In The Two Bobs: Robert E. Howard and Robert H. Barlow it was mentioned that after the death of their mutual friend H. P. Lovecraft, Barlow became the literary executor for Lovecraft’s estate—which included the disposition of the file of letters from Robert E. Howard. Several letters pertinent to Barlow’s possession of these letters and efforts to get them to Dr. Isaac M. Howard, the late Robert E. Howard’s father, have been made available online by Brown University as part of their digitization of the Lovecraft materials, and make interesting reading concerning the posthumous afterlives of Barlow and his two literary correspondents.
Dear Miss Spicer,
I pulled out rather abruptly & had no opportunity for farewells, but perhaps I’m forgiven.
In about two weeks I’ll send you some Sterling items &c from KC. Thanks for putting up with all the bother I made while in Providence.
Here is something for your files—revised, it will appear in in HAWK ON THE WIND—a book—in six or eight months.
I beseech & implore you to keep the various correspondences—except R. E. Howard—under your hat & out of the catalogue. Their authors would boil me over a slow fire!—The sacrifices one makes in the interests of Literature.
Regards to Prof. Damon. I’m going to write him when I settle.
After Lovecraft’s death, Robert H. Barlow was made his literary executor; the young writer took steps to archive Lovecraft’s correspondence and other papers at the John Hay Library, where Elizabeth Spicer worked. The “Sterling” items were presumably related to Kenneth Sterling, one of Lovecraft’s later correspondents and his collaborator on “In the Walls of Eryx.” Barlow wrote this on his way back to Kansas City (“KC”) where he was attending the Art Institute. Hawk on the Wind” Poems (1938, Ritten House) was a collection of August Derleth’s poetry, containing “Elegy: In Providence the Spring…” regarding Lovecraft.
Barlow’s desire to keep the
correspondence from Lovecraft’s correspondents “out of the catalogue” was
probably in an effort to protect their privacy; Howard was at this point
already deceased, so this was less of an issue.
By May of 1937, Dr. Isaac M. Howard
had determined that Barlow was the executor of Lovecraft’s estate and was in
possession of the letters from his son Robert E. Howard that Lovecraft had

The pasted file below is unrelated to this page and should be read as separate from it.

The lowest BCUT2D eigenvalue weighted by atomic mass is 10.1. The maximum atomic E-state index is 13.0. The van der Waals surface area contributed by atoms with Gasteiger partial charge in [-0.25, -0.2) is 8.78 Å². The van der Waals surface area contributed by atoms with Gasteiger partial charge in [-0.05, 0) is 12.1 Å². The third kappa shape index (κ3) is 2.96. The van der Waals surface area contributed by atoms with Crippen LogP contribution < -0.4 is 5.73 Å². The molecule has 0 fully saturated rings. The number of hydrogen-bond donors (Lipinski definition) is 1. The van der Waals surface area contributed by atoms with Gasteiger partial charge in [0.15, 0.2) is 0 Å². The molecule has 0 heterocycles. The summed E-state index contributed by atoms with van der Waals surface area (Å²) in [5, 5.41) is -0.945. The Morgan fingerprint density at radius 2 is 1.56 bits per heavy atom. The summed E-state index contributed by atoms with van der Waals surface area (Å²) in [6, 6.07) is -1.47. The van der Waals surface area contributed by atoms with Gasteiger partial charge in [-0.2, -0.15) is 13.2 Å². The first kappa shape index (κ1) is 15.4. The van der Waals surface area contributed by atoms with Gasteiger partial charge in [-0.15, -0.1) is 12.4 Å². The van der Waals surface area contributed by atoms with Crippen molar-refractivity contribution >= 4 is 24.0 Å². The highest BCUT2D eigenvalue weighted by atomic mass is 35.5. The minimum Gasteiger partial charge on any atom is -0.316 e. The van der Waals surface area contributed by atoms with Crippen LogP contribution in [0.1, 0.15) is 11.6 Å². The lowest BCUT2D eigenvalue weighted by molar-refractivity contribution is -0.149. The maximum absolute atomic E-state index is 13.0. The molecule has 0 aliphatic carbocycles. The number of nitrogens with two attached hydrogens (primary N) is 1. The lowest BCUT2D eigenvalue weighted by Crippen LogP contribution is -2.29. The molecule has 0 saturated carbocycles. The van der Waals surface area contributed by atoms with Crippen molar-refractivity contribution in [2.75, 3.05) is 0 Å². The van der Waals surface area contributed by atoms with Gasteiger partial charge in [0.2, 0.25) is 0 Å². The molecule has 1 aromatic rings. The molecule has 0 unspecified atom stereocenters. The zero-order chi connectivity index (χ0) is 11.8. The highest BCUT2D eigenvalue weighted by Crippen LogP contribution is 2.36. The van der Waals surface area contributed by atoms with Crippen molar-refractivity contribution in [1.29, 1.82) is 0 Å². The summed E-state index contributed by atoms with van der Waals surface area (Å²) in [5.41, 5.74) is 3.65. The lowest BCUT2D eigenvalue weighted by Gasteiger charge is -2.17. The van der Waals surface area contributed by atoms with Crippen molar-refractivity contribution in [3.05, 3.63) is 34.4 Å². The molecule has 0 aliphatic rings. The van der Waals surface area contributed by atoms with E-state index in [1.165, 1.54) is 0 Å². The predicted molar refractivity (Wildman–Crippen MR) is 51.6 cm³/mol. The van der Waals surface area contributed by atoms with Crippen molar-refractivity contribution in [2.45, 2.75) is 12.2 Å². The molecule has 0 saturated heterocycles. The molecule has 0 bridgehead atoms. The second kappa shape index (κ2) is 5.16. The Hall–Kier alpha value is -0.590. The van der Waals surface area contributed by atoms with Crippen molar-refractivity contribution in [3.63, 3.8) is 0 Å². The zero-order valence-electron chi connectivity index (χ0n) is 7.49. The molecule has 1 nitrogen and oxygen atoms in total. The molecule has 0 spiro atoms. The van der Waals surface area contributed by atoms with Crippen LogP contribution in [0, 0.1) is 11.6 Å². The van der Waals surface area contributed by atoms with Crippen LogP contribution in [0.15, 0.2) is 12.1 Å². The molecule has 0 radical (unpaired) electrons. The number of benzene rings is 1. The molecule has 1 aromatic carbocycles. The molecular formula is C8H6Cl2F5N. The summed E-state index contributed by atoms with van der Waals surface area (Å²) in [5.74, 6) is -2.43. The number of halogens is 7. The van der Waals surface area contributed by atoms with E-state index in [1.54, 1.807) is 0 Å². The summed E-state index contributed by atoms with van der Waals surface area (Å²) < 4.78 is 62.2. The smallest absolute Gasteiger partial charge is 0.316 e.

saved, mentioned above; Dr. Howard wrote to Barlow and to Lovecraft’s surviving
aunt asking for their return, but did not receive a prompt reply, probably
because Barlow’s situation was unsettled—the young writer would soon head out
for California (IMH 164, 166).
As Howard letters were actually at the John Hay Library while Barlow was in Kansas City, this might explain some of the delay and confusion, but Barlow did eventually respond to Dr. Howard’s request.
I am sending you a miscellany; too varied to itemise. Among the contents of the express package shipped today are a couple of pieces of sheet-music; a typescript of THE SPHINX, unpublished play by the author of THE HERMAPHRODITE & OTHER POEMS; nearly all the Ms. I have from the pen of Clark Ashton Smith, author of THE STAR-TREADER, EBONY & CRYSTAL, ODES & SONNETS, &c; a special issue of The Modern School on Whitman (1919) &c &c. Of these, I think I’d like to keep nominal ownership of the Whitman photograph, though in all probability it’s yours till Doomsday.
Did you receive the Sterling letter sent in my last? The envelope turned up, and is enclosed in the Tomato Surprise. I have a few other things which I’m not quite ready to send, but will hand over later.
I would appreciate it if you would send me the cardboard box containing letters from R. E. Howard, which I deposited. His father wants them to go to Howard Payne College. If you will send them Express collect, I shall be in your debt.
Later, Mrs. Gamwell may want someone to look over Howard’s books for possible library donations, I believe there is not much for the Harris Collection, but other departments might find material.
still typing dementedly on the “copy” for the Lovecraft collection to be